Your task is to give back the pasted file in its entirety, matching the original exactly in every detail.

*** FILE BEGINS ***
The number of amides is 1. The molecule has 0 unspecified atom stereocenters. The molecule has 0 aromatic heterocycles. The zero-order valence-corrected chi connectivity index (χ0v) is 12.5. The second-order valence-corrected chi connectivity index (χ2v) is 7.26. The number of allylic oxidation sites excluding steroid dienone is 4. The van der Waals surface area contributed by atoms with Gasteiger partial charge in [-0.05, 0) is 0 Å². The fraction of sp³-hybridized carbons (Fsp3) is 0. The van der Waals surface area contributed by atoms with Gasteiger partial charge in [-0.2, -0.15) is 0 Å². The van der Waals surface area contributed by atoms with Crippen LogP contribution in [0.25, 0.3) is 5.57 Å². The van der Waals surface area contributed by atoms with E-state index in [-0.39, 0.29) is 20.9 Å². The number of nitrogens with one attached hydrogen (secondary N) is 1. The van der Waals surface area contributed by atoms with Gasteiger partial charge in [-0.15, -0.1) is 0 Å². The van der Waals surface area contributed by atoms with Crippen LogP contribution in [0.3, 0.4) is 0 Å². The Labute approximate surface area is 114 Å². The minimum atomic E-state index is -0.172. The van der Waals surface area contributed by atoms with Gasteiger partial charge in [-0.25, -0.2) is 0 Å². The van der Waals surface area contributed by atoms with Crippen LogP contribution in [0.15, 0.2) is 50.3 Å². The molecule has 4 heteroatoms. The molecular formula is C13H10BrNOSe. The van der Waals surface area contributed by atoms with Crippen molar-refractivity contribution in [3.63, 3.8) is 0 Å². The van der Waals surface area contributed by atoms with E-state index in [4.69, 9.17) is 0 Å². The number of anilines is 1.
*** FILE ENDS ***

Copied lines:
The number of amides is 1. The molecule has 0 unspecified atom stereocenters. The molecule has 0 aromatic heterocycles. The zero-order valence-corrected chi connectivity index (χ0v) is 12.5. The second-order valence-corrected chi connectivity index (χ2v) is 7.26. The number of allylic oxidation sites excluding steroid dienone is 4. The van der Waals surface area contributed by atoms with Gasteiger partial charge in [-0.05, 0) is 0 Å². The fraction of sp³-hybridized carbons (Fsp3) is 0. The van der Waals surface area contributed by atoms with Gasteiger partial charge in [-0.2, -0.15) is 0 Å². The van der Waals surface area contributed by atoms with Crippen LogP contribution in [0.25, 0.3) is 5.57 Å². The van der Waals surface area contributed by atoms with E-state index in [-0.39, 0.29) is 20.9 Å². The number of nitrogens with one attached hydrogen (secondary N) is 1. The van der Waals surface area contributed by atoms with Gasteiger partial charge in [-0.15, -0.1) is 0 Å². The van der Waals surface area contributed by atoms with Crippen LogP contribution in [0.3, 0.4) is 0 Å². The Labute approximate surface area is 114 Å². The minimum atomic E-state index is -0.172. The van der Waals surface area contributed by atoms with Gasteiger partial charge in [-0.25, -0.2) is 0 Å². The van der Waals surface area contributed by atoms with Crippen LogP contribution in [0.15, 0.2) is 50.3 Å². The molecule has 4 heteroatoms. The molecular formula is C13H10BrNOSe. The van der Waals surface area contributed by atoms with Crippen molar-refractivity contribution in [3.63, 3.8) is 0 Å². The van der Waals surface area contributed by atoms with E-state index in [4.69, 9.17) is 0 Å². The number of anilines is 1.